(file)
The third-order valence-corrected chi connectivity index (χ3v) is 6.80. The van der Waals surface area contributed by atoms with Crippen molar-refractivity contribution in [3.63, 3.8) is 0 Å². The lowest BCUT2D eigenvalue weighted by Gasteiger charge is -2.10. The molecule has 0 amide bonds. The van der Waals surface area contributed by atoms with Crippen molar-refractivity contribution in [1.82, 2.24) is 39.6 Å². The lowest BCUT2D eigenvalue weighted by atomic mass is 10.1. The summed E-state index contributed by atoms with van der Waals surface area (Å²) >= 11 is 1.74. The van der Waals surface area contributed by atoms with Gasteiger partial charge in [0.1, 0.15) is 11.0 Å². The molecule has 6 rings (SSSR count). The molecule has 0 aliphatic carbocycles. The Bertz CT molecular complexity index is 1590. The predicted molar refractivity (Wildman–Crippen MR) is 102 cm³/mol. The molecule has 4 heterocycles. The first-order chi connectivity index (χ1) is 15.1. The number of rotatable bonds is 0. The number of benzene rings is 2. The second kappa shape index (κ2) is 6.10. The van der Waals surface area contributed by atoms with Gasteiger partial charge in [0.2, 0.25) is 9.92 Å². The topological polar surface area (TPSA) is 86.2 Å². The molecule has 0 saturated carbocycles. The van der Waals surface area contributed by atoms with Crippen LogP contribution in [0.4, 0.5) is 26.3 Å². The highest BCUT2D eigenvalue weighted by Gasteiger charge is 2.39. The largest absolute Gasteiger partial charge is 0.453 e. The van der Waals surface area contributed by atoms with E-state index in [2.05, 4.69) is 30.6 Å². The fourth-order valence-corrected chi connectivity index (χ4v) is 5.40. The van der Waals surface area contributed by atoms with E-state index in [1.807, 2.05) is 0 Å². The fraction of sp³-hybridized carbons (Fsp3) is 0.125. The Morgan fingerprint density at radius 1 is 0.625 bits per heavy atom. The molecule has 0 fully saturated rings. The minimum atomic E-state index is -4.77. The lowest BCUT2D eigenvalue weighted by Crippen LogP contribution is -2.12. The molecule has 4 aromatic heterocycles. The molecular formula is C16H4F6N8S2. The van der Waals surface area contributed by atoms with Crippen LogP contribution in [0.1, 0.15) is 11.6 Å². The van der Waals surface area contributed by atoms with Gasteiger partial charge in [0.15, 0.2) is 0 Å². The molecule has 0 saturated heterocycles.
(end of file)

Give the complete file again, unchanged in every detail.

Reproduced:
The third-order valence-corrected chi connectivity index (χ3v) is 6.80. The van der Waals surface area contributed by atoms with Crippen molar-refractivity contribution in [3.63, 3.8) is 0 Å². The lowest BCUT2D eigenvalue weighted by Gasteiger charge is -2.10. The molecule has 0 amide bonds. The van der Waals surface area contributed by atoms with Crippen molar-refractivity contribution in [1.82, 2.24) is 39.6 Å². The lowest BCUT2D eigenvalue weighted by atomic mass is 10.1. The summed E-state index contributed by atoms with van der Waals surface area (Å²) >= 11 is 1.74. The van der Waals surface area contributed by atoms with Gasteiger partial charge in [0.1, 0.15) is 11.0 Å². The molecule has 6 rings (SSSR count). The molecule has 0 aliphatic carbocycles. The Bertz CT molecular complexity index is 1590. The predicted molar refractivity (Wildman–Crippen MR) is 102 cm³/mol. The molecule has 4 heterocycles. The first-order chi connectivity index (χ1) is 15.1. The number of rotatable bonds is 0. The number of benzene rings is 2. The second kappa shape index (κ2) is 6.10. The van der Waals surface area contributed by atoms with Gasteiger partial charge in [0.2, 0.25) is 9.92 Å². The topological polar surface area (TPSA) is 86.2 Å². The molecule has 0 saturated carbocycles. The van der Waals surface area contributed by atoms with Crippen LogP contribution in [0.4, 0.5) is 26.3 Å². The highest BCUT2D eigenvalue weighted by Gasteiger charge is 2.39. The largest absolute Gasteiger partial charge is 0.453 e. The van der Waals surface area contributed by atoms with E-state index in [2.05, 4.69) is 30.6 Å². The fourth-order valence-corrected chi connectivity index (χ4v) is 5.40. The van der Waals surface area contributed by atoms with E-state index in [1.807, 2.05) is 0 Å². The fraction of sp³-hybridized carbons (Fsp3) is 0.125. The Morgan fingerprint density at radius 1 is 0.625 bits per heavy atom. The molecule has 0 fully saturated rings. The minimum atomic E-state index is -4.77. The lowest BCUT2D eigenvalue weighted by Crippen LogP contribution is -2.12. The molecule has 4 aromatic heterocycles. The molecular formula is C16H4F6N8S2. The van der Waals surface area contributed by atoms with Crippen LogP contribution in [0.1, 0.15) is 11.6 Å². The van der Waals surface area contributed by atoms with Gasteiger partial charge in [0.15, 0.2) is 0 Å². The molecule has 0 saturated heterocycles.